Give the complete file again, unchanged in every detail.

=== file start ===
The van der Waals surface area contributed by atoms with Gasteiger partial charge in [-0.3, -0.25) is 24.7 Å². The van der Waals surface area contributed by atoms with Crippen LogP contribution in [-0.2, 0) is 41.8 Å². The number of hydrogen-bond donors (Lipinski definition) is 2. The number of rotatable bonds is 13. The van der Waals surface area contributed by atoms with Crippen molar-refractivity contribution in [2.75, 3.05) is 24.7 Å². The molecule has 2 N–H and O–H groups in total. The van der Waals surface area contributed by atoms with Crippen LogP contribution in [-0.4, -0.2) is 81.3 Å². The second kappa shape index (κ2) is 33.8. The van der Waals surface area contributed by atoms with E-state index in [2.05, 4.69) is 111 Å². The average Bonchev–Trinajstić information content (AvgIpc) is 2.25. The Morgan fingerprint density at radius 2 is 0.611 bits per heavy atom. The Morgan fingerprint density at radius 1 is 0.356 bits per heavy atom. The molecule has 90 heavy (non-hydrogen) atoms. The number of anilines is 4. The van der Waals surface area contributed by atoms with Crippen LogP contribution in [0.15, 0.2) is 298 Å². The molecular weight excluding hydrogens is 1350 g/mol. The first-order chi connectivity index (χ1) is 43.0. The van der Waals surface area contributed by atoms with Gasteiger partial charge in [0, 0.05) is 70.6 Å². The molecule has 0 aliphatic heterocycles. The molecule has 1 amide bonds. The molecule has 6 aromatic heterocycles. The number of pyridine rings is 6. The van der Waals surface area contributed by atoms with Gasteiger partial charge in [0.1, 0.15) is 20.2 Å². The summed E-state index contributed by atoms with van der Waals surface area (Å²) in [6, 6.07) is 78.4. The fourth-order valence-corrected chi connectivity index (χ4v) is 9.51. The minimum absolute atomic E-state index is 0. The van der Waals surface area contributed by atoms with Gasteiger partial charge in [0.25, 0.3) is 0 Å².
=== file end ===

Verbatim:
The van der Waals surface area contributed by atoms with Gasteiger partial charge in [-0.3, -0.25) is 24.7 Å². The van der Waals surface area contributed by atoms with Crippen LogP contribution in [-0.2, 0) is 41.8 Å². The number of hydrogen-bond donors (Lipinski definition) is 2. The number of rotatable bonds is 13. The van der Waals surface area contributed by atoms with Crippen molar-refractivity contribution in [2.75, 3.05) is 24.7 Å². The molecule has 2 N–H and O–H groups in total. The van der Waals surface area contributed by atoms with Crippen LogP contribution in [-0.4, -0.2) is 81.3 Å². The second kappa shape index (κ2) is 33.8. The van der Waals surface area contributed by atoms with E-state index in [2.05, 4.69) is 111 Å². The average Bonchev–Trinajstić information content (AvgIpc) is 2.25. The Morgan fingerprint density at radius 2 is 0.611 bits per heavy atom. The Morgan fingerprint density at radius 1 is 0.356 bits per heavy atom. The molecule has 90 heavy (non-hydrogen) atoms. The number of anilines is 4. The van der Waals surface area contributed by atoms with Crippen LogP contribution in [0.15, 0.2) is 298 Å². The molecular weight excluding hydrogens is 1350 g/mol. The first-order chi connectivity index (χ1) is 43.0. The van der Waals surface area contributed by atoms with Gasteiger partial charge in [0, 0.05) is 70.6 Å². The molecule has 0 aliphatic heterocycles. The molecule has 1 amide bonds. The molecule has 6 aromatic heterocycles. The number of pyridine rings is 6. The van der Waals surface area contributed by atoms with Gasteiger partial charge in [0.1, 0.15) is 20.2 Å². The summed E-state index contributed by atoms with van der Waals surface area (Å²) in [6, 6.07) is 78.4. The fourth-order valence-corrected chi connectivity index (χ4v) is 9.51. The minimum absolute atomic E-state index is 0. The van der Waals surface area contributed by atoms with Gasteiger partial charge in [0.25, 0.3) is 0 Å².